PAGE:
# Crime Analysis for Problem Solvers in 60 Small Steps

In the course of your routine analytic work, you probably use mainly crime incident and arrest data, but for problem-oriented projects, you will need to use a much wider array of data. For example, calls-for-service data could give you a better handle on the amount of drug dealing at troublesome locations than arrest data. And data kept by the city and by businesses could be helpful in analyzing problems of vandalism or shoplifting, both of which are poorly measured by police reports. But for most problem-oriented projects you will find it necessary to go into the field - to use research terminology - and gather data yourself. For example, you and your project team might have to make systematic observations of the environmental features of crime sites; you might have to survey victims; and you might have to interview offenders or persuade officers to do this for you. The need for your own data collection can arise at any one of the four stages of SARA as the following examples show:

1. Ronald Clarke was involved in a project focused on vehicle-related thefts in downtown parking lots in Charlotte, North Carolina. It turned out that the city did not have up-to-date maps showing the location of every parking lot because new lots were continually being opened on the sites of demolished buildings and new buildings were being erected on the sites of former lots. Consequently, police officers working on the project had to survey the entire downtown area to make a complete inventory of lots. Later in the project, officers counted the spaces in each lot so that the risks of theft per parking slot could be calculated. This enabled the lots to be ranked for their risks of theft, from highest to lowest. Then, in order to explain these variations in risk, officers collected detailed information about the security of each lot, including the adequacy of its lighting and fencing and the use of attendants or security patrols.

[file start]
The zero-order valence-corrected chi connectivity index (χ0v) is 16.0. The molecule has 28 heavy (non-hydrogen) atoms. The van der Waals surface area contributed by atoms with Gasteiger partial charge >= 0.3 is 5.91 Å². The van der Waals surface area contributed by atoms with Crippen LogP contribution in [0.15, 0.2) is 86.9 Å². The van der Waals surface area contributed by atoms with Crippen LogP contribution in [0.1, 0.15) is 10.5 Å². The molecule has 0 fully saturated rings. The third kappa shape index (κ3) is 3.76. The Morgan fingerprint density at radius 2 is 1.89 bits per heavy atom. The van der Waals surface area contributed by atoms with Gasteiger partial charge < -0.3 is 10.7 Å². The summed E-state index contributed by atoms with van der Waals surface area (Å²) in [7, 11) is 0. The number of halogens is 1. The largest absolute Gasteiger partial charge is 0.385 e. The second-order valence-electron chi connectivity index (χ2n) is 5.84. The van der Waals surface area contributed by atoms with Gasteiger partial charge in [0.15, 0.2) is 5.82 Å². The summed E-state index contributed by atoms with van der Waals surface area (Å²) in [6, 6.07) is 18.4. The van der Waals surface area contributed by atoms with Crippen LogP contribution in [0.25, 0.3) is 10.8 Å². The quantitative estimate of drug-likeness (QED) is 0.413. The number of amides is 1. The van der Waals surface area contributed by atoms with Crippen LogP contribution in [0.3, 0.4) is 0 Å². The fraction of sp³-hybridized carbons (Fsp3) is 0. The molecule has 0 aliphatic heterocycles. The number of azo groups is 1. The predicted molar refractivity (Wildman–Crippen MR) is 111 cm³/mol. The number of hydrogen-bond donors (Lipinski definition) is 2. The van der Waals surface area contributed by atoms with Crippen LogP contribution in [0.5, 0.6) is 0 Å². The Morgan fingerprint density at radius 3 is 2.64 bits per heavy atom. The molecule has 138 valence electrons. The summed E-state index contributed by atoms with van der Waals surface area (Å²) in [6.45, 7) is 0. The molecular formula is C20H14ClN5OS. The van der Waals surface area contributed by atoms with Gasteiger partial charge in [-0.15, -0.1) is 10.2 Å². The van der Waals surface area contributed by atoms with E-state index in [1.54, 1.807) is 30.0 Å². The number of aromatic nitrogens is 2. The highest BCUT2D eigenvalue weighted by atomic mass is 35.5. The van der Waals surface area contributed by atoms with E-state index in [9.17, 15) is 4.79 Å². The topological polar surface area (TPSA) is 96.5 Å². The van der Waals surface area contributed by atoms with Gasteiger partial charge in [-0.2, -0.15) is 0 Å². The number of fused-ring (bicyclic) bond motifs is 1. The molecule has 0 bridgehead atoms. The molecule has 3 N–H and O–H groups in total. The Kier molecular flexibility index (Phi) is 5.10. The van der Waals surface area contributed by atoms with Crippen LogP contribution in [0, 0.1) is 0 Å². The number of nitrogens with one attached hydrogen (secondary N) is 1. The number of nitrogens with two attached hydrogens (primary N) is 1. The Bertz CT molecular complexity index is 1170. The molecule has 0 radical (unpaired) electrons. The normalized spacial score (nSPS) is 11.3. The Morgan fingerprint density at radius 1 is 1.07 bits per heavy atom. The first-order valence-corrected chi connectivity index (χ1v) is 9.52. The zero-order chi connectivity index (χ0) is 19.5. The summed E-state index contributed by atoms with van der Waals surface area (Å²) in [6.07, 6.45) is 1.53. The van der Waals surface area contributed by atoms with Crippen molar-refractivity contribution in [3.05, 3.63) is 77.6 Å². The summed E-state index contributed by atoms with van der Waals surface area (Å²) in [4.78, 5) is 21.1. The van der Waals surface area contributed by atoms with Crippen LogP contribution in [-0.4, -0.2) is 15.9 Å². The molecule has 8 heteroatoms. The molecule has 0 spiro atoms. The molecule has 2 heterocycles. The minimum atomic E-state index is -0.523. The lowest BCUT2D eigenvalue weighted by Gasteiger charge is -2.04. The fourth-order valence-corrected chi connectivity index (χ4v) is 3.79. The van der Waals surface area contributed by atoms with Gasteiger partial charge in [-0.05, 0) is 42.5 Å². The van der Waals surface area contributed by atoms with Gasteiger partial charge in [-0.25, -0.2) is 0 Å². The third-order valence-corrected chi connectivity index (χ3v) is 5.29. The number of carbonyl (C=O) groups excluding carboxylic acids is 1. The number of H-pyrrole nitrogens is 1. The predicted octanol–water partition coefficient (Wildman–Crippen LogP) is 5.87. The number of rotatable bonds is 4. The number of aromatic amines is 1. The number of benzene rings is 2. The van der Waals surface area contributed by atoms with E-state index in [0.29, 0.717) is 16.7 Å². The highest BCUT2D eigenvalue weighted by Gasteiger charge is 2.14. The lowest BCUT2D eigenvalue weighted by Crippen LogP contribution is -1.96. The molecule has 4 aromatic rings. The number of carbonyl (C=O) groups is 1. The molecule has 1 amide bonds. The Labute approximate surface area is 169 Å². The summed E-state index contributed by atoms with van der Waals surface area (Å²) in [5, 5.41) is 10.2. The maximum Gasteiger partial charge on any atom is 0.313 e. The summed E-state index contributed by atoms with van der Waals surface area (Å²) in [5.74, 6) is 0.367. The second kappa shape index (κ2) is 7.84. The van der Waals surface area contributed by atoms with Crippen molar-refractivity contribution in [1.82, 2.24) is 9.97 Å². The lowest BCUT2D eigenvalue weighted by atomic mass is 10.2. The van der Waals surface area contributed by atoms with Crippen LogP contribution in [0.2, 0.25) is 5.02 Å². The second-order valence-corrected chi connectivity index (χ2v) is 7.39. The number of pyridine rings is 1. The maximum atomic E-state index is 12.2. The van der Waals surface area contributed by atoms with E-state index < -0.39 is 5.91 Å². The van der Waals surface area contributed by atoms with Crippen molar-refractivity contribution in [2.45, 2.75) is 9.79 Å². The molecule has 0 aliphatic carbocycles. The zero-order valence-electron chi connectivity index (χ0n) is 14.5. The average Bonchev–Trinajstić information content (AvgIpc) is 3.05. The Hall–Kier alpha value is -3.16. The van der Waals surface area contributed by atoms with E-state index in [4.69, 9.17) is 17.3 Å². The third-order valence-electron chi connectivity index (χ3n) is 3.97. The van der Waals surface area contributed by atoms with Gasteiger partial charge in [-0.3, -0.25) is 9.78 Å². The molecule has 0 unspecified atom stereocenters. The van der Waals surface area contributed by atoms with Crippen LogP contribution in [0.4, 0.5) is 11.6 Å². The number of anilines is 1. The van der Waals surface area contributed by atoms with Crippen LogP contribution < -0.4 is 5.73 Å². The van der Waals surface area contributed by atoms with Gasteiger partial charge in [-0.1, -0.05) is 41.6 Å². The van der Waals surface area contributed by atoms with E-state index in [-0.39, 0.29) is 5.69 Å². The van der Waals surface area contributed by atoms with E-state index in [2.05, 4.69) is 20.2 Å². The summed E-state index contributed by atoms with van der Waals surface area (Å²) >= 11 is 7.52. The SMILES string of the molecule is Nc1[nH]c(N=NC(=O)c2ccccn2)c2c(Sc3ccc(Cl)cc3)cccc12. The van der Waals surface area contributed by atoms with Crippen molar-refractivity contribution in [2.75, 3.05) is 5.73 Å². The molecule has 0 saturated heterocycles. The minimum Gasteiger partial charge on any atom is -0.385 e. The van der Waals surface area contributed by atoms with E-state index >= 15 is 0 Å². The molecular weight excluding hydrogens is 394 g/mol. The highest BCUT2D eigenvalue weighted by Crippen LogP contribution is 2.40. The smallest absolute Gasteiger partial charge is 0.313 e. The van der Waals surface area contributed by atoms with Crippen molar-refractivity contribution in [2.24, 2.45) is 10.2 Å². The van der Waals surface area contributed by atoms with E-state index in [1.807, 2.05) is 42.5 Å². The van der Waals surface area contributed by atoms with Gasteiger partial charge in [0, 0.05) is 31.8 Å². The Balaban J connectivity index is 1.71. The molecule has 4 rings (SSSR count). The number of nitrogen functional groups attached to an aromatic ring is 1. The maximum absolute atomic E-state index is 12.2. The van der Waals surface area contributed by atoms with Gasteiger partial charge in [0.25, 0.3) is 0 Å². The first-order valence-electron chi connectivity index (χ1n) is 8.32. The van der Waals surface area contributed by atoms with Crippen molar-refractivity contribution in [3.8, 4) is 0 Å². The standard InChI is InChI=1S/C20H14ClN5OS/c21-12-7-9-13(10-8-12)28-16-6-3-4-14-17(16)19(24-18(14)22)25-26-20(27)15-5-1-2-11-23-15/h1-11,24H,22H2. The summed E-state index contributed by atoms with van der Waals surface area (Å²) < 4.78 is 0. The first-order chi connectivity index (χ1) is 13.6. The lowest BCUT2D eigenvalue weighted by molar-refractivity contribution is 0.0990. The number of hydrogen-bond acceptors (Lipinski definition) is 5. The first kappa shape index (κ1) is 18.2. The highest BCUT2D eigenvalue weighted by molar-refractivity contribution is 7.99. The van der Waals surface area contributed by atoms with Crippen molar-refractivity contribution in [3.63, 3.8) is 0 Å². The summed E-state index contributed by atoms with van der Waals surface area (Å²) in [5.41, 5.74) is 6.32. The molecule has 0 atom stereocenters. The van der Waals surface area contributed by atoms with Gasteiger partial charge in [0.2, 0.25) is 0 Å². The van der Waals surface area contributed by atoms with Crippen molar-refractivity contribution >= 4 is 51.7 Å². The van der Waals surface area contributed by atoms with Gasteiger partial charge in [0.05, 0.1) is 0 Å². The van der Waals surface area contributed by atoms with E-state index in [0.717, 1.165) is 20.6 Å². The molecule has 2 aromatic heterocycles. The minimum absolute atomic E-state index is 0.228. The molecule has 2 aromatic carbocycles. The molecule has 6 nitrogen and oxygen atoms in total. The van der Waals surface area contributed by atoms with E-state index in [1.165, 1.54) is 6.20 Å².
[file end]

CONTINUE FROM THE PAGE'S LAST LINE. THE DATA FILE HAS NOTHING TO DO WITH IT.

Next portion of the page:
2. In another Charlotte project focused on thefts from construction sites, two police officers working on the project, Dan Cunius and Eric Rost, regularly checked each house in the project to make sure that builders were implementing the agreed preventive measures. By the time that the study was completed, the officers had completed a total of 8,050 separate checks on individual houses - a truly enormous data-gathering exercise conducted in all kinds of weather.
3. In a report for the National Law Enforcement & Corrections Technology Center, Karin Schmerler, a public safety analyst in Chula Vista, Calirfornia, has collected some other examples of primary data collection in projects submitted for the Goldstein Award for Excellence in Problem-Oriented Policing, including the following:
• For a project that reduced prostitution-related calls for service in Buffalo, New York, the police conducted 15 in-depth interviews with prostitutes and 116 surveys of "johns". The information obtained was used to garner community support for increased enforcement against johns and increased drug treatment and court options for prostitutes.
• In the course of a California Highway Patrol project that reduced deaths by 35 percent on a deadly stretch of rural roads, a 30-member task force spent 5 hours by bus inspecting 20 miles of roadway. A key recommendation made by the task force was to adopt a 24-hour "headlights on" policy.